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Abla Abdelhadi, a Palestinian activist living and organizing in Ottawa, has been surprised by the lack of support for her in dealing with mental health related issues.
“It’s almost like, ‘Get better, and then when you do get better, come back and join us,’ as if struggling through and surviving through having mental health issues—in a capitalist, colonial, racist society—has no room in our struggles, and we don’t often talk about that,” she said.
Abdelhadi says she experienced criminalization, detainment, forcible hospitalization, assault and torture during her first manic episode while visiting the US two years ago. Since then, she has also experienced ableism within the activist community while dealing with trauma and working to fight her charges, fundraise and find support.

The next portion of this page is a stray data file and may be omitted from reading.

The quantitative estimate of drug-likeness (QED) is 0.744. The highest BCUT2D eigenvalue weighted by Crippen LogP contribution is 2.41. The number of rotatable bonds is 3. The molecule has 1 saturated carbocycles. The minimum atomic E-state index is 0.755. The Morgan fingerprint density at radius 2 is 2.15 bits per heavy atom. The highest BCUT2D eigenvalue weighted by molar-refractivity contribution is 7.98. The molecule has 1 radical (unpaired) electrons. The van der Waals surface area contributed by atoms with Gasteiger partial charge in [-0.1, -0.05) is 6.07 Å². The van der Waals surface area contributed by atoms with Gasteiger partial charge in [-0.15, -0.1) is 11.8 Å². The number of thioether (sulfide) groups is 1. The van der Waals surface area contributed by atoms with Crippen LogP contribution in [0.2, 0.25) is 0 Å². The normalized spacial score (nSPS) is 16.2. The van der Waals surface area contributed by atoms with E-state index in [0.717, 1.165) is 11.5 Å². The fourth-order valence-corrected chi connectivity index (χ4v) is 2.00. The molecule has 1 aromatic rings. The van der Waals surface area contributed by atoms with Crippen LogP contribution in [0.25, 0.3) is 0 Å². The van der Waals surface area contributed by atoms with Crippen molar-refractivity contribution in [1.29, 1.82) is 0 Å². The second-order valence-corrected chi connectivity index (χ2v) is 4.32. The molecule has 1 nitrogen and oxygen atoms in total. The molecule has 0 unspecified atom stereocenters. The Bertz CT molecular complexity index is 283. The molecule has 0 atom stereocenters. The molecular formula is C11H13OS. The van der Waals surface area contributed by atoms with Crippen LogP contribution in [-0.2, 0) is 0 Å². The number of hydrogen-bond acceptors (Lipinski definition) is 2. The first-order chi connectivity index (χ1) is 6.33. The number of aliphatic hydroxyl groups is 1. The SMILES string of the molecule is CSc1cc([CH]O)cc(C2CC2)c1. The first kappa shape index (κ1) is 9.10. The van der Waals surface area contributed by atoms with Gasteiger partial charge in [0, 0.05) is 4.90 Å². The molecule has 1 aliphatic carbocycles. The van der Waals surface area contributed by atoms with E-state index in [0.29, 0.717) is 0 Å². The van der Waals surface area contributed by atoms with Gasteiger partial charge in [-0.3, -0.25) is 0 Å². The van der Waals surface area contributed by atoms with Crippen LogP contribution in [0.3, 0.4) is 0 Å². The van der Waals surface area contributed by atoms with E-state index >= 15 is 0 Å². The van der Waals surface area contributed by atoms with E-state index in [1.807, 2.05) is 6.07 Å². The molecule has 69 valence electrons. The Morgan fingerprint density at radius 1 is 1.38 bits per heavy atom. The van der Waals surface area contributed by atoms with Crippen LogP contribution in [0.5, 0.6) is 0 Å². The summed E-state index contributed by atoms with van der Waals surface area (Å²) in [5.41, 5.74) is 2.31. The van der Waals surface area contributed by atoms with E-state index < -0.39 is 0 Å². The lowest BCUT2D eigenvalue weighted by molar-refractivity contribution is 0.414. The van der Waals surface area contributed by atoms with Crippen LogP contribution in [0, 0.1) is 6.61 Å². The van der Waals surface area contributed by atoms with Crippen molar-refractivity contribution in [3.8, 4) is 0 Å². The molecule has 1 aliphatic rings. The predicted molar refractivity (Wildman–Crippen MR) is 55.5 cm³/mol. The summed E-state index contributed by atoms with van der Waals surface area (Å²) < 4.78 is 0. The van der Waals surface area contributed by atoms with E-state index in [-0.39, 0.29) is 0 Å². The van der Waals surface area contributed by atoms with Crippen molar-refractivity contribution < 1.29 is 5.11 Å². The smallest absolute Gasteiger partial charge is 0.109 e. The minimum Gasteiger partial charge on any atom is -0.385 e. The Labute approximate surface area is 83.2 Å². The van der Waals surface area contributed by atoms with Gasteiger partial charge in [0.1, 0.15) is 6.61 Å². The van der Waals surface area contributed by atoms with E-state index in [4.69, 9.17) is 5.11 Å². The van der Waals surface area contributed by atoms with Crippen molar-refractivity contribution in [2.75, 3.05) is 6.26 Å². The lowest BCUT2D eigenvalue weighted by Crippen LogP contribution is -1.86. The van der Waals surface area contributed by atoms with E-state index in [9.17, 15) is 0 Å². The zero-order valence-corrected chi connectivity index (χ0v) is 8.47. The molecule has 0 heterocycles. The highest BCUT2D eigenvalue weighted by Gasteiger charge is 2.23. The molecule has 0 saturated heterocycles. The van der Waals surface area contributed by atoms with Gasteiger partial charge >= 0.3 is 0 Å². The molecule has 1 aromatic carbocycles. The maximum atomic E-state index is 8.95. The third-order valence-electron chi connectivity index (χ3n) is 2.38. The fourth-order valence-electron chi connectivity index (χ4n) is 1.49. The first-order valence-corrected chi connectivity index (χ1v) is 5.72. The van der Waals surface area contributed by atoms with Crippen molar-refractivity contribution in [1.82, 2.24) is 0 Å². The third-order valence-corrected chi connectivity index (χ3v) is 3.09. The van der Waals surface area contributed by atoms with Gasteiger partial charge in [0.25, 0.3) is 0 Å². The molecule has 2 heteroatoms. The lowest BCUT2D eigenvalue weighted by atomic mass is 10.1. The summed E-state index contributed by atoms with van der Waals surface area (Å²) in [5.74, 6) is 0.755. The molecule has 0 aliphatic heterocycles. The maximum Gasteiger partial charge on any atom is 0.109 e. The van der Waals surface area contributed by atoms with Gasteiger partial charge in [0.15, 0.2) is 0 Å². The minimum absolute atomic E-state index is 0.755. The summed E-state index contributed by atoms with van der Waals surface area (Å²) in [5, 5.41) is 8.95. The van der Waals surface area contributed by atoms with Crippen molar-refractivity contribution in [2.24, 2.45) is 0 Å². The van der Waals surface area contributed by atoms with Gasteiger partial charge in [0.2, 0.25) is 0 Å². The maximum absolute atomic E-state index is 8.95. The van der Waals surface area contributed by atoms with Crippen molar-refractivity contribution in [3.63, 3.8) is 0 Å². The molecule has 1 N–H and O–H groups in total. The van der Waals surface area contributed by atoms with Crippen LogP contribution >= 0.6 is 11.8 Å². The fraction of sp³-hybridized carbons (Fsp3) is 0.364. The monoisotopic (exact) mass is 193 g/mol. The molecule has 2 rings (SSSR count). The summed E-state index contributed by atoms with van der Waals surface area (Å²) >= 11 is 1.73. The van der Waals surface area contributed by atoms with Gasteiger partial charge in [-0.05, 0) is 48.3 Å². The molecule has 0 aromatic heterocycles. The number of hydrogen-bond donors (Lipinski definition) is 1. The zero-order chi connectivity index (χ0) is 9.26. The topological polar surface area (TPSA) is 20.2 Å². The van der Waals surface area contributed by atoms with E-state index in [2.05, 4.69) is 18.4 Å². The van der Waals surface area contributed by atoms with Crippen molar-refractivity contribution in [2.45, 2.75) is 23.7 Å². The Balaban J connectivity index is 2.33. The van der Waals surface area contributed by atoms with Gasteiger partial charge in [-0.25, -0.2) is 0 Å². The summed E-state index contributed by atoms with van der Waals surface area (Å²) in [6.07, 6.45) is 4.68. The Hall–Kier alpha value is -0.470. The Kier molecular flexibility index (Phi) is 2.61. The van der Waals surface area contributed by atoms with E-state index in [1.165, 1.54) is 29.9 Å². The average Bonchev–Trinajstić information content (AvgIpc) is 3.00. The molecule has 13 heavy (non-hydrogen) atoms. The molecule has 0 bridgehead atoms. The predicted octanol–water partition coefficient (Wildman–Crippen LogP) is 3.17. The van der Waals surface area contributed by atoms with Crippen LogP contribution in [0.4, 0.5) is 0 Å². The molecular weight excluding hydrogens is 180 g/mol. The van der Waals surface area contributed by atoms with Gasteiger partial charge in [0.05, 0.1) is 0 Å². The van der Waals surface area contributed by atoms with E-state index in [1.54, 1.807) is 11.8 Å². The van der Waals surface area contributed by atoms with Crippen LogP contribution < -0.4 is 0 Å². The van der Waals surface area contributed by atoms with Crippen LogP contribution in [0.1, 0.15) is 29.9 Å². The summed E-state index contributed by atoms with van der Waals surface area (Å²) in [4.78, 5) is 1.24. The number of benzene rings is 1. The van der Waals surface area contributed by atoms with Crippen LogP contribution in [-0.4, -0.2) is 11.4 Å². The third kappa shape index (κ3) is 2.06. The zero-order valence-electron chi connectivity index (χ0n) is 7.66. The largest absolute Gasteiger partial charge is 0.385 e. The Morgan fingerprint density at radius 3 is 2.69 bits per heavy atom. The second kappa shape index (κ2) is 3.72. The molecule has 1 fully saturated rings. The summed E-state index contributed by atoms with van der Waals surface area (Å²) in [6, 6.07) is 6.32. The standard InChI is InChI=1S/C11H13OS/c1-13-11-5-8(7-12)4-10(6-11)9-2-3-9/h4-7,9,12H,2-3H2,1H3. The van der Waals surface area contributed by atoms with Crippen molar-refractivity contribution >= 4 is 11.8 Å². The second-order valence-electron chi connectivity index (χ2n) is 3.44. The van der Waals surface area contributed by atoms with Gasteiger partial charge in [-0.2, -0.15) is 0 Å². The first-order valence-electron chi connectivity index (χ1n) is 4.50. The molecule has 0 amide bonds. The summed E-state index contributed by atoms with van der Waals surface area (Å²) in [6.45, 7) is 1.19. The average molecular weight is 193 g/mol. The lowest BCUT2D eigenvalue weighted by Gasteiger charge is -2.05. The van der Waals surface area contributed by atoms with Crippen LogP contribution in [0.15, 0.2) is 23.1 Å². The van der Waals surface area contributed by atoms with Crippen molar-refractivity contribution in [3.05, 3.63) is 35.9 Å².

“It was like a wake-up call,” said Abdelhadi. “It…made me realize why we need to talk about community interdependence, and why all our movements have to have disability justice intersecting everything we do.”
“For Abdelhadi, mental health activism needs to be rooted in a framework that recognizes the interconnection of structures of violence and works to dismantle them, drawing upon the analysis of disability justice writer and organizer Mia Mingus, a queer physically-disabled woman of colour. Better access to mental health resources is important, says Abdelhadi, but so is understanding how ableism is interconnected with racism, colonialism, capitalism and cis-gendered heteropatriarchy.”